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Author Notes:

Correspondence: jonathan.p.wanderer@vanderbilt.edu

The authors would like to thank Milcho Niklov and Geoff Counihan at Massachusetts General Hospital, Betsy Hale at Duke University, Nageswar R. Madde at Mayo Clinic, Ken Bullard at University of Colorado School of Medicine, and Michaelene Johnson and Karen McCarthy at Vanderbilt University, for their collective technical assistance in data retrieval.

For a full list of contributions, please refer to the article.

The authors declare that they have no competing interests.


Research Funding:

This perioperative medical investigation was funded by departmental sources and, in part, the Foundation for Anesthesia Education and Research (FAER) (to Drs. Wanderer and Fernandez-Bustamante), the Anesthesia Quality Institution (Dr. Wanderer) and NHLBI Grant R01 HL121228 (Dr. Vidal Melo).


  • Science & Technology
  • Life Sciences & Biomedicine
  • Anesthesiology
  • Intraoperative ventilation
  • Lung protective ventilation
  • Practice patterns
  • RISK

Temporal trends and current practice patterns for intraoperative ventilation at US academic medical centers: a retrospective study


Journal Title:

BMC Anesthesiology


Volume 15, Number 1


, Pages 40-40

Type of Work:

Article | Final Publisher PDF


Background: Lung protective ventilation strategies utilizing lower tidal volumes per predicted body weight (PBW) and positive end-expiratory pressure (PEEP) have been suggested to be beneficial in a variety of surgical populations. Recent clinical studies have used control groups ventilated with high tidal volumes without PEEP based on the assumption that this reflects current clinical practice. We hypothesized that ventilation strategies have changed over time, that most anesthetics in U.S. academic medical centers are currently performed with lower tidal volumes, and that most receive PEEP. Methods: Intraoperative data were pooled for adults undergoing general anesthesia with tracheal intubation. Median tidal volumes per kilogram of PBW were categorized as>10, 8-10 and<8 mL per kg of PBW. The percentages of cases in 2013 that were performed with median tidal volumes<8 mL per kg of PBW and PEEP were determined. As a secondary analysis, a proportional odds model using institution, year, height, weight and gender determined the relative associations of these factors using categorical and interquartile odds ratios. Results: 295,540 cases were analyzed from 5 institutions over a period of 10 years. In 2013, 59.3% of cases used median tidal volumes<8 mL per kg of PBW, 83.3% used PEEP, and 51.0% used both. Of those cases with PEEP, 60.9% used a median pressure of≤5 cmH<inf>2</inf>O. Predictors of lower categories of tidal volumes included height (odds ratio (OR) 10.83, 95% confidence interval [10.50, 11.16]), institution (lowest OR 0.98 [0.96, 1.00], highest OR 9.63 [9.41, 9.86]), year (lowest OR 1.32 [1.21, 1.44], highest OR 6.31 [5.84, 6.82]), male gender (OR 1.10 [1.07, 1.12]), and weight (OR 0.30 [0.29, 0.31]). Conclusion: Most general anesthetics with tracheal intubation at the institutions surveyed are currently performed with a median tidal volume<8 mL per kg of PBW, most are managed with PEEP of≤5 cmH<inf>2</inf>O and approximately half utilize both. Given the diversity of the institutions included, this is likely reflective of practice in U.S. academic medical centers. The utilization of higher tidal volumes without PEEP in control groups for clinical research studies should be reconsidered.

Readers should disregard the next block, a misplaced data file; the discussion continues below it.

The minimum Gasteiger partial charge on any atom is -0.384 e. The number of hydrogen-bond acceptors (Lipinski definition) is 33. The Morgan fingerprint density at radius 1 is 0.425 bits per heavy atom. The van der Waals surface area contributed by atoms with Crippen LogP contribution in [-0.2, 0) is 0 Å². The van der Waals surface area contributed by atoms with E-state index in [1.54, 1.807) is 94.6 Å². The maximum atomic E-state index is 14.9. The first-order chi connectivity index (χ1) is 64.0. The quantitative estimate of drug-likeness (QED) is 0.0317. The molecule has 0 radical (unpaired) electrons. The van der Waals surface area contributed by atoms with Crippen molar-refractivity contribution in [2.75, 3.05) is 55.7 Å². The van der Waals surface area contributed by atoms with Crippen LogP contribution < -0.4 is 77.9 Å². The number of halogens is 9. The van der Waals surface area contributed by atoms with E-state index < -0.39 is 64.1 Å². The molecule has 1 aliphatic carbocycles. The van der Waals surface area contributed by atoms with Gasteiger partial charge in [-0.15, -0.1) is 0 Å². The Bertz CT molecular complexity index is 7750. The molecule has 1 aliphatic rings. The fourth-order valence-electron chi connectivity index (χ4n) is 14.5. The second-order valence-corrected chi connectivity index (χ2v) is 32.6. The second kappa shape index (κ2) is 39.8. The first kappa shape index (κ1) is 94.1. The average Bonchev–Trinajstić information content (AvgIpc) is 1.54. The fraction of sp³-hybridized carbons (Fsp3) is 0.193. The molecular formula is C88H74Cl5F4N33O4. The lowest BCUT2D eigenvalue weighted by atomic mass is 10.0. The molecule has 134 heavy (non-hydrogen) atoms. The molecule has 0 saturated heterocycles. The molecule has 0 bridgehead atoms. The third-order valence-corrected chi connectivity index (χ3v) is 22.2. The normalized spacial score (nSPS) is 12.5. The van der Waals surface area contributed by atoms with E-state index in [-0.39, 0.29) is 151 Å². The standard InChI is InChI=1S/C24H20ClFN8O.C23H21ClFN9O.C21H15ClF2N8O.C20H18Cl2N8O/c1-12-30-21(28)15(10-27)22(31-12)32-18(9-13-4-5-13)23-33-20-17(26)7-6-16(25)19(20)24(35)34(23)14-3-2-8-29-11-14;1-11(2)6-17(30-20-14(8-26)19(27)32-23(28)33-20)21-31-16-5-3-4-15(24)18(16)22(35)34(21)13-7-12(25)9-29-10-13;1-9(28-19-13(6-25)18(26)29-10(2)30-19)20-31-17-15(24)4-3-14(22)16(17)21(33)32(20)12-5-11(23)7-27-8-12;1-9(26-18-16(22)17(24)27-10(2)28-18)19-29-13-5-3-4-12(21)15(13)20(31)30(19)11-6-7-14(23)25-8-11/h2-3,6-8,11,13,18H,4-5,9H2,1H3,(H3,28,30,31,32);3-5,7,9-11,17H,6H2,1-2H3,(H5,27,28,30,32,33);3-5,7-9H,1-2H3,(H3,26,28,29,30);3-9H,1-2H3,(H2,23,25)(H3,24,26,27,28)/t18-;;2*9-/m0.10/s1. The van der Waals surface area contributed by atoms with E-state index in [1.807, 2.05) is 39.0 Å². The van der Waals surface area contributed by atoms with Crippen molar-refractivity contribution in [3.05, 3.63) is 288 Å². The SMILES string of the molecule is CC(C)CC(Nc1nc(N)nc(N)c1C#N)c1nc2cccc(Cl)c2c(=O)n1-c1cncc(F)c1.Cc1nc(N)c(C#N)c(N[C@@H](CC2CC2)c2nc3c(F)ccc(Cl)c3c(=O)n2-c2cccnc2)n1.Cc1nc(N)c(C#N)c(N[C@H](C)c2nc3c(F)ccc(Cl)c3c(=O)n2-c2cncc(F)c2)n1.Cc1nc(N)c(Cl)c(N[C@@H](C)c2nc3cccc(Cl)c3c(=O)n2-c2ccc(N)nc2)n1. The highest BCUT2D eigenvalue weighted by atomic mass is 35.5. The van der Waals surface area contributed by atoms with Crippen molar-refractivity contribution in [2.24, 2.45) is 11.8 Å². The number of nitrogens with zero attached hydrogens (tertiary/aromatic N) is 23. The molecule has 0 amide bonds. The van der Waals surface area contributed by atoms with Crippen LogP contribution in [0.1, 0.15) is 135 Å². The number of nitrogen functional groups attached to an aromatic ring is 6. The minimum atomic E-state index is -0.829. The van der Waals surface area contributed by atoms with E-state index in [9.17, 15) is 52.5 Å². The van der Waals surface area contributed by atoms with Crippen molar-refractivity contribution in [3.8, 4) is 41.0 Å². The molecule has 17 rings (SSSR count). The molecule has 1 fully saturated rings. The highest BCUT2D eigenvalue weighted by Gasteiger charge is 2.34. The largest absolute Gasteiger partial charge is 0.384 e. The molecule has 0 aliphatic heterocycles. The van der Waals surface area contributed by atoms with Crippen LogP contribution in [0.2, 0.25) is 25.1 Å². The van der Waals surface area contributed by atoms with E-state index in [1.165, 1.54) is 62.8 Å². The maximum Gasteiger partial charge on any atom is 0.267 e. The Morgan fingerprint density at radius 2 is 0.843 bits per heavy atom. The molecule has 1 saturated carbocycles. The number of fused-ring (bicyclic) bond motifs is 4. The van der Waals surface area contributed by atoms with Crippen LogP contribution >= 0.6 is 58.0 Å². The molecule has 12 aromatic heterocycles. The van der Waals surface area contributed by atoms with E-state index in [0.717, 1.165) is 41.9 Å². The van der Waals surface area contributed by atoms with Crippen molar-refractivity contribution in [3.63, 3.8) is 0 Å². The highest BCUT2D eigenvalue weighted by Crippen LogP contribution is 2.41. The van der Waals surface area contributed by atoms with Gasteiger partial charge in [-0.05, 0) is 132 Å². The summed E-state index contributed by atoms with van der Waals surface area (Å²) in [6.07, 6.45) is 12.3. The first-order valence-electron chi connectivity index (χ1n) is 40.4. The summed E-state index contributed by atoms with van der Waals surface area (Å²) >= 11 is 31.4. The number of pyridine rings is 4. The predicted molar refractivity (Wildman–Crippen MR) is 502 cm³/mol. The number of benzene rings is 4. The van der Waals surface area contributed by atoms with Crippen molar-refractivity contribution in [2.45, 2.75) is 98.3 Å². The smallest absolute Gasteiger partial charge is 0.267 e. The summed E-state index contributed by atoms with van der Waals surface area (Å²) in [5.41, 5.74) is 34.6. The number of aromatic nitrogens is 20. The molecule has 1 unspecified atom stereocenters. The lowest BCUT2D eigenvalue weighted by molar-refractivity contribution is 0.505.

Copyright information:

© Wanderer et al.; licensee BioMed Central.

This is an Open Access work distributed under the terms of the Creative Commons Attribution 4.0 International License (https://creativecommons.org/licenses/by/4.0/).
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